Taxes good when you pay, not so good when I have to pay
I watched a steady stream of poor people pass my window on the way to meet the April 17 income tax deadline. They must all be poor because the mainstream news has convinced me that the Bush tax cuts have left all rich people with no taxes to pay.
Baloney. More than 40 percent of income-earners in the U.S. pay no income taxes at all. In fact, people that have income in the lower 21 to 40 percent income group receive $30 billion sent to them from the Earned Income Tax Credit (EITC). This is “earned” even when they have paid no taxes.
A portion of those making $10,000 per year are eligible for up to $5,000 in EITC funds. Not bad to pay no income tax and get a check equal to half your gross pay.
Actually, smaller amounts of the EITC money went to people making as much as $75,000 per year when the taxpayer has a large family. In addition, parents also receive a child credit per child. I did raise a family and it cost a good bit and I do not begrudge a tax break for parents. However, I do have a problem with the “common knowledge” that only the rich get tax breaks.
The income tax system is the most direct “poverty” program in this country and redistributes lots of dollars from the wealthy to others, according to social policy experts on both sides of the issue. I did not say that is bad policy, but I do give the rich folks credit for sharing the wealth with the masses, even if you do think the rich get too much.
First, recognize that nearly half of the people pay zero income tax and get a $30 billion slice of what others pay.
Five percent of the people pay 50 percent of all the income tax collected. The top one percent (a million families or individual filers) pay 30 percent of the total. These “rich” taxpayers pay 50 percent more of the total than they did in 1977 before the Reagan and Bush tax cuts.
Many believe all those “rich” in the top 1 percent of taxpayers are billionaires. Actually, the top 1 percent includes a total of 1.3 million taxpayers and the income level began at $327,000 in 2003.
Some people make the mistake of thinking the same people are always in the poor or in the rich categories. An Internal Revenue study of taxpayers over time indicates people move up and down. A common pattern is for a family or individuals to move up the income scale as they get older, have better jobs and invest money. People in their 20s expect to make more money at 40 and 50. The majority do, but some do not. Sickness, divorce, losing a job or making poor investments decreases income. Many workers at Enron and in the computer tech business lost income after Sept. 11, 2001.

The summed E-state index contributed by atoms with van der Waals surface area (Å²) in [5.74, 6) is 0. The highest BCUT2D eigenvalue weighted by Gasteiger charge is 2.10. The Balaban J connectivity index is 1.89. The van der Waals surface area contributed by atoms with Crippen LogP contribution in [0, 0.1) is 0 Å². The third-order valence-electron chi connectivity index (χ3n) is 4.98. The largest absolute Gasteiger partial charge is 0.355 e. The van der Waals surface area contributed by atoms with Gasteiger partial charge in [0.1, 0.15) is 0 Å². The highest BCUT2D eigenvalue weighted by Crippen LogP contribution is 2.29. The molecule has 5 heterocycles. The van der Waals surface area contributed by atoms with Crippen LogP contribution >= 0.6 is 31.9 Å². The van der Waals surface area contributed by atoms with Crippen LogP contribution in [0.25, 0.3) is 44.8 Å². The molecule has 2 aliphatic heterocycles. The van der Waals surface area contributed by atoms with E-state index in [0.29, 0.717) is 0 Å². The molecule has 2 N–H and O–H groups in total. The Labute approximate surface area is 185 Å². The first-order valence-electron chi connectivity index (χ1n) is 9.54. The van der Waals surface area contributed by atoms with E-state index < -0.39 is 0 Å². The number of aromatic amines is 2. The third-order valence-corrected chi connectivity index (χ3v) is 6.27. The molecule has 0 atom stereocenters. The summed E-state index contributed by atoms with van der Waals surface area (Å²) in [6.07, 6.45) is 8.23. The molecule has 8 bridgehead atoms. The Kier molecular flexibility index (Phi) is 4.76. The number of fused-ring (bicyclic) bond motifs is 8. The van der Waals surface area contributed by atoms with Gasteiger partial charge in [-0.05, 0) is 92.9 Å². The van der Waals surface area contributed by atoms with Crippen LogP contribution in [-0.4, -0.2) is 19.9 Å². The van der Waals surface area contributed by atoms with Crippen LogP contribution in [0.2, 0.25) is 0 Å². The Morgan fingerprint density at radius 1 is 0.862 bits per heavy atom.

It seems to be good politics to soak the rich and give to the poor. I am sure the 40-plus percent who pay no income taxes like higher tax rates on the rest of the people. Note the outcry when Congress wants to cut food stamps, rent subsidies, welfare or help for seniors. When 5 percent of the people pay 50 percent of the income tax, the voters that reap the benefits greatly outnumber the taxpayers left to vote.
Few realize that someone has to feed the Golden Goose. If no one makes a lot of money, those who pay for the benefits won’t have the money to continue paying. The rich will always pay for the largest part of government, provide the money for investments that creates jobs and make contributions to public projects. I appreciate that the USA provides a system where a poor kid can make his family rich because he can shoot a basketball, hit a baseball or throw one 100 miles per hour.
In most societies around the globe, individuals are born to a station in life with little or no chance to better themselves.
Those illegal immigrants are not fighting to return to Mexico where the rich stay rich and powerful and the poor stay poor and hungry.
Most people would be amazed to know that Internal Revenue data indicates the top 20 percent of income-earners in the U.S. begins at $75,000. A family of two school teachers making $40,000 each and filing together are in the top 25 (rich) percent. Individuals making $800 per week are in the top 25 percent, says the IRS, and they have the figures to prove it.
Surprise. You may be one of those “rich folks” the media demeans for being rich and getting “huge” tax breaks. Taxes are best if you pay them and terrible if I have to pay them. Do you agree?
Ronald Reagan worked in Hollywood when the tax rate on $1 million was $910,000 (91 percent). If that rate were in place today, a ballplayer, business owner, investor or movie star getting $10 million per year would pay nearly all the income past the first million to the government for taxes. What incentive would there be to make two films, start a business, risk investments or play pro sports? Why risk capital when the government would take 91 percent anyway?
That was the experience that motivated Reagan to propose the tax cuts that revived our economy in the 1980s. He got the votes from a Democratic-controlled House of Representatives. Lower taxes increased government revenue because the money is risked for investments and people worked more. The money circulates, creating income to be taxed.
Reagan turned the Golden Goose loose and George Bush learned from the Reagan experience. But Democrats of today have forgotten what they learned from Reagan tax policies.